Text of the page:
Synopsis: What I’ve Learned So Far

I spent the weekend working on the first draft of my synopsis for my online class. I’m very happy with the class and the teacher, so, for those of you who were wondering, it’s Teresa  Bodwell’s “Developing the Selling Query Letter and Synopsis,” offered through Savvy Authors.

Carolyn Donnell, a fellow member of the South Bay CWC club, asked me if I was going to blog about writing a synopsis. My first reaction was that, as I said, I was taking the class because I didn’t know how to write one! Then I started thinking and writing and, of course, came up with a few things that are working for me, so…time to share.

Just remember, these are random things I’ve tried, I’ve done, or I’ve thought about as I wrote this weekend. These are not in any order, or intended in any way as a lesson. And, fair warning, this post gets fairly long. Even for me. My recommendation: TAKE A CLASS! A fairly quick one, like Teresa’s, so those deadlines are actually real motivators, and push yourself to go through the steps. I’m not going to end up with a finished product after this, but I will definitely be ready to take what I’ve got and send it through my critique group a few times until it is polished and ready.

Here’s what I played with/learned so far:

  • Write a pitch paragraph first, as if you need that query letter today. Even if you don’t. The class had us write a query letter, and I basically used the one that’s been relatively successful for me in the past, but–obviously–I had to come up with a totally new pitch. It helped to remind me where I need the power and conflict to be in the story, even if it’s not there yet. Which it’s not. Yet.
  • Collect your building blocks. If you don’t have them yet, get out the table saw and the paint and make them. I used this post from Helene Boudreau to get started collecting plot points, then added to those with the chapter on “Dissecting the Synopsis” in Elizabeth Lyon’s The Sell Your Novel Toolkit and the article recommended in the class–Lori Devoti’s “Plotting and Synopsis Point by Point.” (Go to her website and you’ll find it here, in her writing articles.)
    Both Lyon and Devoti base their tools on the hero’s journey, which is a good way, I think, to keep tension and rising conflict in mind as you’re plotting/synopsizing.)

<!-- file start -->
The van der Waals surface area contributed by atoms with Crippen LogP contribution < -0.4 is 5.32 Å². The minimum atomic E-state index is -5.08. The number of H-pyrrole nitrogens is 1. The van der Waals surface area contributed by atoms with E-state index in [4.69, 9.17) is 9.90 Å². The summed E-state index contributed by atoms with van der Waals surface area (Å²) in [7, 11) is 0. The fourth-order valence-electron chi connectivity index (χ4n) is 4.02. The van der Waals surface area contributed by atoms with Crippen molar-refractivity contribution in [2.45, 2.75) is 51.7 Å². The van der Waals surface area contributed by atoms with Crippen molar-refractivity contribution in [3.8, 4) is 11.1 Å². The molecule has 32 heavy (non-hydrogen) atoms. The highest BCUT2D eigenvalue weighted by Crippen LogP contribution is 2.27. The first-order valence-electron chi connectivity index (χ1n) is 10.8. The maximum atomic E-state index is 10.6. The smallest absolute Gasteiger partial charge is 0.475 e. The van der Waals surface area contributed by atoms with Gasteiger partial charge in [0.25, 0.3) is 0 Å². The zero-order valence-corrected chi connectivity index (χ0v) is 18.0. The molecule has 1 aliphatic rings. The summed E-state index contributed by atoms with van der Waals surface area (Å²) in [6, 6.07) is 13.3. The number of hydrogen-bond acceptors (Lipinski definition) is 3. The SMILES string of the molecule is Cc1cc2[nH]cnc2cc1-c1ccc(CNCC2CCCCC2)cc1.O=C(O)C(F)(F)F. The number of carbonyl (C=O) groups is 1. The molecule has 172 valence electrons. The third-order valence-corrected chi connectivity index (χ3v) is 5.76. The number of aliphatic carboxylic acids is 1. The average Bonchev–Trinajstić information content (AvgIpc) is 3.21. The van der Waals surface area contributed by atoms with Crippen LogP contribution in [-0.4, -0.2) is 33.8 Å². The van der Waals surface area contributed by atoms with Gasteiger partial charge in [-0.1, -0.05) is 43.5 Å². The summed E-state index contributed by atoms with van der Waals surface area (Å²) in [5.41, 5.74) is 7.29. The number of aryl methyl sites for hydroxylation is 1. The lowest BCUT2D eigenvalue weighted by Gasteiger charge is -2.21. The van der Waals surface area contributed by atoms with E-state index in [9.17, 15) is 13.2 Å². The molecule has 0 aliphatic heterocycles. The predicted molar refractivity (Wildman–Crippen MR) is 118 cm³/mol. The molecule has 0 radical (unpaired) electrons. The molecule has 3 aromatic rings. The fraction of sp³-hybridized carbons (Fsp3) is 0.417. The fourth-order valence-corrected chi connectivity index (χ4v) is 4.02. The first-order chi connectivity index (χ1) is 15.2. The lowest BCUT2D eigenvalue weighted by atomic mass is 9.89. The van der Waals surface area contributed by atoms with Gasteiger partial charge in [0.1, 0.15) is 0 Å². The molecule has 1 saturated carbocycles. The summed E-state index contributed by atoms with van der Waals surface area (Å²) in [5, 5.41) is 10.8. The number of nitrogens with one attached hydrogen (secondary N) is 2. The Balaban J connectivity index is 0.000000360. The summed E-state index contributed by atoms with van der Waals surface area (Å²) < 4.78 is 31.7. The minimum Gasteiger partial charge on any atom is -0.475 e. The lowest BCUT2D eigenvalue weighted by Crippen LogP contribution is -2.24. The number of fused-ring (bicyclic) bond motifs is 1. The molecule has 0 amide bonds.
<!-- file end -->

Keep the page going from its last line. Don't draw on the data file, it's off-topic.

• Track your characters. So far, in my first draft, the middle is pretty muddy, especially when it comes to what everybody’s doing to make Caro’s life harder and what she’s doing in reaction. So I knew I needed to work on that, or the synopsis was going to turn out just as vague and wishy-washy. NOT my objective here. The only way I know to do this kind of plotting is to keep going back to your main characters and thinking of SOMETHING they can do to impact your MC’s life, to create an obstacle. And it has to be something specific, something concrete that can turn into an action–a real plot point.
  • Keep thinking about cause and effect. I really think this is what drives a synopsis. (Yes, okay, it’s what drives the story, too, but it’s still the first draft, okay? Sheesh!) So in my table, where I was throwing in the actions of the characters, I added a column to show what Caro would do in response to each of the problems/obstacles someone else was creating. Funny enough, a lot of those responses were things she is already doing in the book; it’s just that so far, she’s sort of doing it all for no real reason except I tell her to. Now, I think, I’m a lot closer to the causes that create the effects.
  • Pile on the problems. I think we all have a tendency to back away from complications, which is–of course–the exact opposite of what we need to do for our stories. This was the chance, for me, to make things worse and worse for Caro, without letting myself think too much about the fact that, eventually, I’ll have to write these things!
  • One of the things they tell you about formatting a synopsis is that the first time you write a character’s name, you should put it in all caps. They also tell you not to use a character’s name unless they’re really important to the plot. Well, as I worked, it seemed obvious that if I mentioned a character twice, it was much simpler (and made the writing cleaner) to just give them a name. And, guess what, if I wasn’t going to mention them twice (as in 1) they cause a problem and 2) Caro has to deal with/resolve the problem at a later point), then they probably weren’t important enough to the plot to be in the synopsis. I actually “killed off” one, maybe two characters, in the story, just by seeing that they create no situation for Caro to follow through on.